Fri, Mar 29 2013 01:08 PM Posted By: Mary York
Two hours outside of Chula Vista, over a mountain range and through a desert, a lone baseball field hides tucked away behind the small campus of Imperial Valley College. The bleachers are as dusty as the diamond and the ground for miles around is as flat as a line drive through the gap. But for the Southwestern College baseball team, it is as good a place to play ball as any.
The three-game series against IVC last week, which SWC swept up like a dust bunny, is likely to be one of the most unique of the Jaguars’ season.
Despite the abrasive heat and blustery winds, fans lined the field with umbrellas, coolers and lawn chairs on Saturday to watch the final game of the series.
The entire feel of the game was radically different from most conference matches. Noticeably present was a casual atmosphere, reminiscent of neighborhood sandlot skirmishes. That may have been due in part to the quality of the competition, which struggled to put numbers on the scoreboard all week. But the friendly banter between SWC’s players in the dugout and IVC’s first base coach and the mariachi music that blasted loudly between innings certainly added to the summer-picnic feel of the afternoon.
It was a quick picnic.
Freshman Pitcher Juwun McCray kept the innings short and sweet on Saturday, pitching a combined one-hit game with fellow freshman Matt DeRosier.
McCray has done quite a job during weekend games following the team’s leading pitchers — Kiki Medina and Agustin Lopez — both of whom leave big cleats to fill.
Despite the strong defense and the easy match-up against IVC’s ball club, the Jags still found themselves struggling at the plate. Everyone in the line-up can hit, but SWC players tend to leave each other marooned on base.
John Balajadia, who crossed home plate for the first time this season during the ninth inning on Saturday afternoon, said the team has talent but no timing.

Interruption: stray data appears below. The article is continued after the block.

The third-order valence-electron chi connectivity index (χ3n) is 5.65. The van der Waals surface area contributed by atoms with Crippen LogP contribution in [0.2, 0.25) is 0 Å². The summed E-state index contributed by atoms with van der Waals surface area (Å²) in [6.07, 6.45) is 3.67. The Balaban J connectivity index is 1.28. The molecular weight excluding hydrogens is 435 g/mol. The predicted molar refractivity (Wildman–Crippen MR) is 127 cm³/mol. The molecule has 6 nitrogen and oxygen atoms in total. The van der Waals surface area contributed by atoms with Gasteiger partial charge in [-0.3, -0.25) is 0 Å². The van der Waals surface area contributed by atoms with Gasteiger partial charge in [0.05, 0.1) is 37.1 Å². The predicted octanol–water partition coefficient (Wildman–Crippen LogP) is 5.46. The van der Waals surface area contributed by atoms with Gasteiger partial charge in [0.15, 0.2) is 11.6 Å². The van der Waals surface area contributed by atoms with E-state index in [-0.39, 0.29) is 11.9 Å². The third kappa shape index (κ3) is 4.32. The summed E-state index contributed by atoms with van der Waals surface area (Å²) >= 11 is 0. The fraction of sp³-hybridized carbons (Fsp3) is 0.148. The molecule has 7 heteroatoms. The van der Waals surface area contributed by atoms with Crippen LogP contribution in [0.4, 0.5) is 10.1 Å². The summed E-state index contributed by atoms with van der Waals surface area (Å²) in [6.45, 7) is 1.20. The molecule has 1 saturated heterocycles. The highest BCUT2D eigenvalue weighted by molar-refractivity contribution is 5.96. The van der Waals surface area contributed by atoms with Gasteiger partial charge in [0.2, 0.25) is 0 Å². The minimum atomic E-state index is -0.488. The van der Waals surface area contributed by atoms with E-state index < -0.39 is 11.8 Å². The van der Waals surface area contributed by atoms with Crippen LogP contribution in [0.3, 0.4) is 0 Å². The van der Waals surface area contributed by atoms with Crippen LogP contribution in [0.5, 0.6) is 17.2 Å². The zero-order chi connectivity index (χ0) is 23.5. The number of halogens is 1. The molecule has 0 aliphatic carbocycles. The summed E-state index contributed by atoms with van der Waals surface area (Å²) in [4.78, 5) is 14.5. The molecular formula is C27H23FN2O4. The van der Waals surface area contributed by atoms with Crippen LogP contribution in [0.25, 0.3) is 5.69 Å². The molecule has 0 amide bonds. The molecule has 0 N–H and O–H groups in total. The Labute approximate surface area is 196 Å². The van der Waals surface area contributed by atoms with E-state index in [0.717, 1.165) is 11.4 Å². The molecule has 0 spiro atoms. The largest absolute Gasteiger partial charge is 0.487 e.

“We’re just leaving guys stranded on the base,” he said. “We get hits but not key hits when we need them.”
Playing in El Centro did not help the effort, he said, claiming the heat can be draining.
Still in early spring, the valley already breaches 80 degrees during the day and there is little point in hoping for relieving breezes. The strong winds typical of the region have a warm smack.
Nicholas Quintero, who played first base during the last inning of Saturday’s game, said the heat only affects the players who let it.
“It just comes down to your mental approach,” said the freshman glove. “If you make it a thing that’s going to affect you it will. It comes down to the individual.”
But for Quintero there really is no place like home.
“You know how the field plays,” Quintero said of the SWC field, dubbed Jaguar Junction. “Anywhere else you have to make adjustments to the field or to circumstances like wind.”
If for no other reason than the commute, the IVC game series will be a memorable one. The two-hour drive, which begins at 8 a.m., guarantees the team a little pre-game bonding as they file onto a charter bus to make the trek to El Centro.
“I say we keep the bus pretty lively,” said seasoned catcher Cody Sos. “The only thing about long rides is that you can get tight on the bus so you have to make sure to get warmed up and get into your pre-game routine as if you were playing at home.”
And playing in El Centro is not like playing at home.
The three wins against IVC last week and a win against Mesa College on Tuesday makes the Jag’s season tally a flattering 9-3 so far. IVC is not SWC’s strongest competition this season; many of their players are greener than their field. They lost to the Jags 8-6, 3-0 and 6-0.
IVC players put up a valiant effort if not a winning one.
“They’re a ball club like us,” said Quintero of the IVC team. “They have their ups and downs; we have our ups and downs. As a ball player to another ball player, I respect the team. We played hard and we got the W. That’s all that mattered.”
The team has two more games against Mesa College this week before hitting San Diego City College again.
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